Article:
Markus Lüpertz

Art, Painting
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 (Markus Lüpertz, 'Gescheiterte Hoffnung' (détail), 1967 / Galerie Christine / © ADAGP, Paris 2015)
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Markus Lüpertz, 'Gescheiterte Hoffnung' (détail), 1967 / Galerie Christine / © ADAGP, Paris 2015
 (Markus Lüpertz, 'Mozart', 2005, Musée d'Art moderne de la Ville de Paris / © ADAGP, Paris 2015)
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Markus Lüpertz, 'Mozart', 2005, Musée d'Art moderne de la Ville de Paris / © ADAGP, Paris 2015
 (Markus Lüpertz, 'Sans titre', 2013 / Galerie Werner / © ADAGP, Paris 2015)
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Markus Lüpertz, 'Sans titre', 2013 / Galerie Werner / © ADAGP, Paris 2015
 (Markus Lüpertz, 'Schwarz Rot Gold I - dithyrambisch', 1974, Kunstmuseum / © ADAGP, Paris 2015)
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Markus Lüpertz, 'Schwarz Rot Gold I - dithyrambisch', 1974, Kunstmuseum / © ADAGP, Paris 2015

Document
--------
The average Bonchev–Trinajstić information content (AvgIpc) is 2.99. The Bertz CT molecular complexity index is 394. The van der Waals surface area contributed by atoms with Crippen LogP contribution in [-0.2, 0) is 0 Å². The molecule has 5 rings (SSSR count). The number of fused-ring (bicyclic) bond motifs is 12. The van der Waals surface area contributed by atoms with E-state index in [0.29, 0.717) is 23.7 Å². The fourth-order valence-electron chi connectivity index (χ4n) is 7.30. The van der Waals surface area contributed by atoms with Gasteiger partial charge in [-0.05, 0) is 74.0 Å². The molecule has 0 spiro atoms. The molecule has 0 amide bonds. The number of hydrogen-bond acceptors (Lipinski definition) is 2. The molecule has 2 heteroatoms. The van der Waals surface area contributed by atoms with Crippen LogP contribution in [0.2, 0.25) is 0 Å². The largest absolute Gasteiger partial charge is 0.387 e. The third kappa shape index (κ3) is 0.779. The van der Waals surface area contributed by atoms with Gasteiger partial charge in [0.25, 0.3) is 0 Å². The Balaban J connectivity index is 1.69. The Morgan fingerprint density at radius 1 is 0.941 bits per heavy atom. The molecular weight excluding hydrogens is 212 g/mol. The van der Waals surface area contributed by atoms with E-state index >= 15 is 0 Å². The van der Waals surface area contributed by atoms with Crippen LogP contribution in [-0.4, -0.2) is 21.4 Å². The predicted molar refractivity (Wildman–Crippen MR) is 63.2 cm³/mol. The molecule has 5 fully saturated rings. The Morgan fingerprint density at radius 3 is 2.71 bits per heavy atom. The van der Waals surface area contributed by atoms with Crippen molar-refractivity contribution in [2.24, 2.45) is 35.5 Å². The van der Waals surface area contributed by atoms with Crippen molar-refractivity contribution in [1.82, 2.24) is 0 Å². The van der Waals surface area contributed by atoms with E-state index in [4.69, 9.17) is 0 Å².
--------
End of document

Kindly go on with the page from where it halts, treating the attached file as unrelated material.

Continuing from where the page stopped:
(Markus Lüpertz, 'Rückenakt', 2006 / Galerie Michael Werner / © ADAGP, Paris 2015)
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Markus Lüpertz, 'Rückenakt', 2006 / Galerie Michael Werner / © ADAGP, Paris 2015
 (Andreas Mühe, Portrait de l'artiste dans son atelier, 2014 / © Andreas Mühe)
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Andreas Mühe, Portrait de l'artiste dans son atelier, 2014 / © Andreas Mühe

He was one of the children born during WW2 who made up the 'Berlin School' of painting in France during the 1970s, which included Anselm Kiefer, Georg Baselitz, Sigmar Polke, A.R. Penck and Gerhard Richter – but bizarrely few people have heard of Markus Lüpertz. In Germany he's one of the big hitters of neo-expressionism, and one of the foremost figures leading a young generation who are resistant to conceptual, informal, abstract art. This spring, the Musée d'Art Moderne is putting him in his rightful place with a big retrospective where his dented, dislocated and vibrantly colourful works suggest as much tribal art or antiquity as they do German expressionism.

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